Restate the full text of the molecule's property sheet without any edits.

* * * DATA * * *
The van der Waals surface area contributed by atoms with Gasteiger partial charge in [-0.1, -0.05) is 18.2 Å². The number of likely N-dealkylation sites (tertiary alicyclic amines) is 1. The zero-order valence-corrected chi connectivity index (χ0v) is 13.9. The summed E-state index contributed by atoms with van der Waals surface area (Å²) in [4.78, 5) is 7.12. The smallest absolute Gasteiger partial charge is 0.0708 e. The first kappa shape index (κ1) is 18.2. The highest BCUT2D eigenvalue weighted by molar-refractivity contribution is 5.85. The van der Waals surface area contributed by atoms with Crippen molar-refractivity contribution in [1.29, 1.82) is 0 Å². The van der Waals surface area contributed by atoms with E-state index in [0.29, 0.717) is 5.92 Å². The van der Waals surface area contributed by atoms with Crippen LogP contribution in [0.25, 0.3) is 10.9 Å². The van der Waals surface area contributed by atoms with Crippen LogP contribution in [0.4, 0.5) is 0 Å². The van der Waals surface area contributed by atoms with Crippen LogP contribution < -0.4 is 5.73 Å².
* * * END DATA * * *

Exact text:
The van der Waals surface area contributed by atoms with Gasteiger partial charge in [-0.1, -0.05) is 18.2 Å². The number of likely N-dealkylation sites (tertiary alicyclic amines) is 1. The zero-order valence-corrected chi connectivity index (χ0v) is 13.9. The summed E-state index contributed by atoms with van der Waals surface area (Å²) in [4.78, 5) is 7.12. The smallest absolute Gasteiger partial charge is 0.0708 e. The first kappa shape index (κ1) is 18.2. The highest BCUT2D eigenvalue weighted by molar-refractivity contribution is 5.85. The van der Waals surface area contributed by atoms with Crippen molar-refractivity contribution in [1.29, 1.82) is 0 Å². The van der Waals surface area contributed by atoms with E-state index in [0.29, 0.717) is 5.92 Å². The van der Waals surface area contributed by atoms with Crippen LogP contribution in [0.25, 0.3) is 10.9 Å². The van der Waals surface area contributed by atoms with Crippen LogP contribution in [0.4, 0.5) is 0 Å². The van der Waals surface area contributed by atoms with Crippen LogP contribution < -0.4 is 5.73 Å².